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Car Cos Relieved After Crossing Cess Bump

Car Cos Relieved After Crossing Cess Bump
But luxury automakers, which will be impacted the most, criticise new rates

India’s popular and compact-car companies sounded relieved after the GST Council on Saturday raised the vehicle cess by less than the maximum possible, although luxury automakers were more circumspect in their assessment of the new rates.

After the increase, Honda City and Hyundai Verna should be costlier by about .? 20,000. Mid-market SUVs such as the Creta and Duster will likely see their prices rise by as much as .? 90,000. The increases are expected to be higher in the C and D segments. The Jeep Compass, Mahindra XUV, Tata Hexa and Toyota Innova will likely be costlier by as much as .? 1.2 lakh. Bigger SUVs such as the Toyota Fortuner, Ford Endeavour, Audi Q3 and BMW X1 will be pricier by up to .? 2 lakh while Luxury SUVs such as the Audi Q7 may cost up to .? 4 lakh more. The revised rates mean a partial reversal of the price benefits buyers initially enjoyed in the immediate aftermath of the GST’s July 1 introduction. Still, the total tax incidence on vehicles in the midsized, large and SUV categories will be lower by 1.6%, 3.8% and 5.3%, respectively, compared to pre-GST levies. But luxury carmakers such as Audi, Mercedes-Benz and BMW will be more affected by the increase in the cess, as these companies had benefitted the most from the initial decline in total levies.

“As far as Maruti Suzuki is concerned, there is no change. And a two percentage point increase in cess on midsized cars is neither here nor there, and would not make a difference… The market was absorbing the same prices two months ago,” Maruti Suzuki chairman RC Bhargava said.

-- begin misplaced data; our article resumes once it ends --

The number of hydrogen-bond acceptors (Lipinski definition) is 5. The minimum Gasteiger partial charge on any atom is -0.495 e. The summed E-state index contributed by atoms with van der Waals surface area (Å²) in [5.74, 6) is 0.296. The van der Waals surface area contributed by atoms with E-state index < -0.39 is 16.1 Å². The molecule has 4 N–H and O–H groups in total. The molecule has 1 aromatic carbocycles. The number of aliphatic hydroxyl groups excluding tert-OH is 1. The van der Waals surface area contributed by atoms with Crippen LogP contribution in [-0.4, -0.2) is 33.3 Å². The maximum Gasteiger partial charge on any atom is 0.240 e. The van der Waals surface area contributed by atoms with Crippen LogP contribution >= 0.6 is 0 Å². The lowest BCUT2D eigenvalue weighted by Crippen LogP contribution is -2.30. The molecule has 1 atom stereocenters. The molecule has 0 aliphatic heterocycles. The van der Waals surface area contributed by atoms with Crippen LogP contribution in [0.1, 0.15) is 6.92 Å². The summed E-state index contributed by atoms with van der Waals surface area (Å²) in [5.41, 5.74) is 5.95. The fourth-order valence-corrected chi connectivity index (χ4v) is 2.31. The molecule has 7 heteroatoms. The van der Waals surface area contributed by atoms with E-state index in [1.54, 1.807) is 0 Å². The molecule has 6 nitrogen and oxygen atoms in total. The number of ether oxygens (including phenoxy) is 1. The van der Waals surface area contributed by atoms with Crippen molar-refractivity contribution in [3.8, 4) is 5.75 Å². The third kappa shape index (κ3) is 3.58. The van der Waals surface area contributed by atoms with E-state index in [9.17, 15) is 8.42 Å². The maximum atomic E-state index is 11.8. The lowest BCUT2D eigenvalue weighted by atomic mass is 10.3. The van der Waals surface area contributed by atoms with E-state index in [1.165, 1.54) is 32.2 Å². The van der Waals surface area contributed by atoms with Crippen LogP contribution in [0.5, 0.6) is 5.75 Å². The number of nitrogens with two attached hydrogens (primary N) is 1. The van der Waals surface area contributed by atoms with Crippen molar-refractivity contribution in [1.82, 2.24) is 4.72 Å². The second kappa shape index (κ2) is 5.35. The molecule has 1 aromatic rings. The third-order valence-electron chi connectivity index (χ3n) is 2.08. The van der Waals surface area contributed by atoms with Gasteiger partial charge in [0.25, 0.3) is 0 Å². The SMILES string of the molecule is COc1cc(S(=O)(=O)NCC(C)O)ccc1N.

“The question is, how quickly can he get the whole country with him. But the essence of what you are trying to do with some of the big initiatives is right and to the benefit of Indian economy. We are supportive of many of these initiatives because if it’s beneficial to India, it will be beneficial to HUL as well,” he said. HUL contributes about 9%, or 4.5 billion, to the Anglo-Dutch company’s overall sales versus the US that accounts for15%, or about 7.5 billion.

“I am not giving guidance but the assumption we double (in India) in the next 10 years or seveneight years is a no-brainer. Because US is not going to double,” Polman said. “India as an economy is going to do better than other parts of the world. If we fail, then we would be the first one to be very disappointed.” The optimism from Polman, who has been credited with turning around Unilever after taking over in 2009, comes against a backdrop of slowing consumer demand in India in the last two years. The company, regarded as a proxy for consumer sentiment in the country, saw sales rise 4% with an underlying volume increase of 1% last fiscal.

Polman, 61, was disappointed to miss the just-concluded Ganesh Chaturthi festival but will be carrying back figurines of the god of new beginnings and remover of obstacles back home to London. Demonetisation late in 2016 and the rollout of GST in July were regarded by some as obstacles to growth. “Demonetisation… was a big challenge to implement but from a strategic, long-term point of view, it is the right thing to do in India,” Polman said.

“In terms of GST, we had been working in a planned way for long for this smooth transition. We have certainly seen that translate into share increases among a big part of the business.” He said the first invoice under GST was issued by HUL. Unilever has been focusing more heavily on cutting costs, improving profit margins and boosting shareholder returns after the bid. This had resulted in the group’s share price rising 35%. The Indian arm mirrored the trend — at $40.8 billion, HUL accounts for a quarter of Unilever's market cap and saw its shares surge to record last week.

The Economic Times, New Delhi, 11th Septembr 2017

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